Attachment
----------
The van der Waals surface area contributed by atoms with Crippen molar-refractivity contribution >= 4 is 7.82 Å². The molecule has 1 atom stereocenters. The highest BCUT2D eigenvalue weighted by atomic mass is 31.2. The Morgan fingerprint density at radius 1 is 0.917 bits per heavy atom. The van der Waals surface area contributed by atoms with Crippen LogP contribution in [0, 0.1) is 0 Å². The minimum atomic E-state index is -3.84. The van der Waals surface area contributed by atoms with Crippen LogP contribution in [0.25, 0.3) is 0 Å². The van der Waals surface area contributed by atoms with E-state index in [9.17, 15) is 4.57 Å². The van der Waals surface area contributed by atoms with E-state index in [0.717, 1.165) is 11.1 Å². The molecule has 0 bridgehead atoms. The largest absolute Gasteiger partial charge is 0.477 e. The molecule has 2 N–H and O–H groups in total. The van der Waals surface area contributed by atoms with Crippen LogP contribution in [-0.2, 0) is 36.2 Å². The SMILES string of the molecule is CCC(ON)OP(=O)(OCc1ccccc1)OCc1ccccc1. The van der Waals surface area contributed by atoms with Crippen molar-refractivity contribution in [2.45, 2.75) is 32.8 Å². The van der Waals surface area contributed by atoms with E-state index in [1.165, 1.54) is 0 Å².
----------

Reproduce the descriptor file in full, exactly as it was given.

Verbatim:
The van der Waals surface area contributed by atoms with Crippen molar-refractivity contribution >= 4 is 7.82 Å². The molecule has 1 atom stereocenters. The highest BCUT2D eigenvalue weighted by atomic mass is 31.2. The Morgan fingerprint density at radius 1 is 0.917 bits per heavy atom. The van der Waals surface area contributed by atoms with Crippen LogP contribution in [0, 0.1) is 0 Å². The minimum atomic E-state index is -3.84. The van der Waals surface area contributed by atoms with Crippen LogP contribution in [0.25, 0.3) is 0 Å². The van der Waals surface area contributed by atoms with E-state index in [9.17, 15) is 4.57 Å². The van der Waals surface area contributed by atoms with E-state index in [0.717, 1.165) is 11.1 Å². The molecule has 0 bridgehead atoms. The largest absolute Gasteiger partial charge is 0.477 e. The molecule has 2 N–H and O–H groups in total. The van der Waals surface area contributed by atoms with Crippen LogP contribution in [-0.2, 0) is 36.2 Å². The SMILES string of the molecule is CCC(ON)OP(=O)(OCc1ccccc1)OCc1ccccc1. The van der Waals surface area contributed by atoms with Crippen molar-refractivity contribution in [2.45, 2.75) is 32.8 Å². The van der Waals surface area contributed by atoms with E-state index in [1.165, 1.54) is 0 Å².